There are no specific drugs available against profuse sweating. Psychotropic (mostly sedative) and/or anticholinergic drugs are often tested but show usually too many side-effects before any noticeable result can be achieved. Hence, they are, as a rule, not recommended. In those few cases who suffer from profuse sweating on the trunk (but not the extremities), a low dose of anticholinergic agent can slightly alleviate the symptoms without rendering life unsupportable from side-effects (dry mouth, accomodation difficulties of the eyes, etc), but a dosage necessary to normalize the amount of sweating will rarely be tolerated.
A family of toxins produced by a bacteria known as Clostridium botulinum. This toxin is one of the most lethal poisons known, interfering with the effect of the transmitter substance acethylcholine at the synapses (the contact point of a nerve ending with another nerve cell or a muscle) and leading to progressive paralysis of all muscles in the body, including the respiratory muscles. In extremely low doses, botulinus toxin has been adopted in cases with localized muscle hyperactivity (lid spasms, torticollis, etc), resulting in a reduction in transmitting impulses to the muscle. Initial reports have been published regarding the use of botulinum toxin in hyperhidrosis. It seems to work adequately in axillary hyperhidrosis, lasting for 6-12 months depending on the dosage (0.5-1.0 Units/cm2;). A drawback are the costs of this treatment which has to be repeated at regular intervals, but the side-effects seem to be negligible if dosages are kept low.
Patients with axillary hyperhidrosis who are unresponsive to medical therapy can be effectively treated by excision of the axillary sweat glands. If sweating extends beyond the hairy portion of the axilla, several skin incisions may be needed, sometimes resulting in formation of hypertrophic and/or constrictive scars.
- The principle of sympathectomy is to interrupt the nerve tracks and nodes (ganglia) which transmit the signals to the sweat glands. Basically, this can be achieved for all locations in the body, but only the nerve nodes responsible for the sweat glands of the palms and the face are accessible without the need for a major surgical procedure. Today, the treatment of choice for moderate to severe palmar and facial hyperhidrosis (but also axillary, especially if combined with palmar sweating), consists in a surgical procedure known as Endoscopic Thoracic Sympathectomy. This minimal-invasive endoscopic technique has been developed in recent years in a few hospitals in Europe, superseeding Conventional Thoracic Sympathectomy, a very traumatic procedure performed in the past. The endoscopic technique is very safe, if performed by a surgeon experienced in this type of procedure, and leads to definitive cure in nearly 100% of patients, leaving only a minimal scar in the armpit.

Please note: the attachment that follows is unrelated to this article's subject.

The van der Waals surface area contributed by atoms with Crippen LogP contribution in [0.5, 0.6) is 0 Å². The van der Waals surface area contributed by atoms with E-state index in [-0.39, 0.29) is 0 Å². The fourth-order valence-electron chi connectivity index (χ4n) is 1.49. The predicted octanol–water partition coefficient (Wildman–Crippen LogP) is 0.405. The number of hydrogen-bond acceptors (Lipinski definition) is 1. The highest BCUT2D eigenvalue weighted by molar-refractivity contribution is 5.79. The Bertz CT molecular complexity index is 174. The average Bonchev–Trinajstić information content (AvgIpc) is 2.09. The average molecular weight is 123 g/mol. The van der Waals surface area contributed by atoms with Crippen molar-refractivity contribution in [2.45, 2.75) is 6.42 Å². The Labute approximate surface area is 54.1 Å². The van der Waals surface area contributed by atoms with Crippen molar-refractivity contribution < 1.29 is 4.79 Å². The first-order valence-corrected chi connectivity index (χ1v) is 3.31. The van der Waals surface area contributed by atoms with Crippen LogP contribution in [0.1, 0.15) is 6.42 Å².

- Individuals with combined hyperhidrosis of the palms and soles have a good chance to improve the sweating of their feet after an operation aiming to suppress sweating of the hands.
Isolated plantar hyperhidrosis can nowadays be successfully treated by Retroperitoneoscopic Lumbar Sympathectomy, a video-endoscopic procedure with very limited side-effects which requires only an overnight hospital stay and a few days recovery. Open abdominal procedures should be considered obsolete.
- Diffuse hyperhidrosis of the trunk or general sweating of the whole body cannot be treated by surgery.
In the experience of the author, many patients, disappointed by the treatment offered by their doctors, have tried different methods of alternative therapy including homoeopathy, massage, acupuncture and phytotherapeutic drugs, in almost all cases without noticeable improvement.
There are no systematic studies on this method. Few patiens have tried it, reporting poor results on palmar hyperhidrosis.
Very limited effect in the absolut majority of patients. Psychological problems are in most cases a consequence of hyperhidrosis, not the cause. Hence, psychiatric or psychopharmacologic therapy cannot cure this disorder, at most it may help the patient to accept living with the problem.

Recommended Reading:

Inquiries, suggestions or communications to the author:

e-mail: summit@parsec.it
Ivo Tarfusser, MD
Via delle Corse 52
39012 Merano (BZ), Italy
Tel +39 335 24 16 86, +39 0473 237312
Fax +39 0473 236409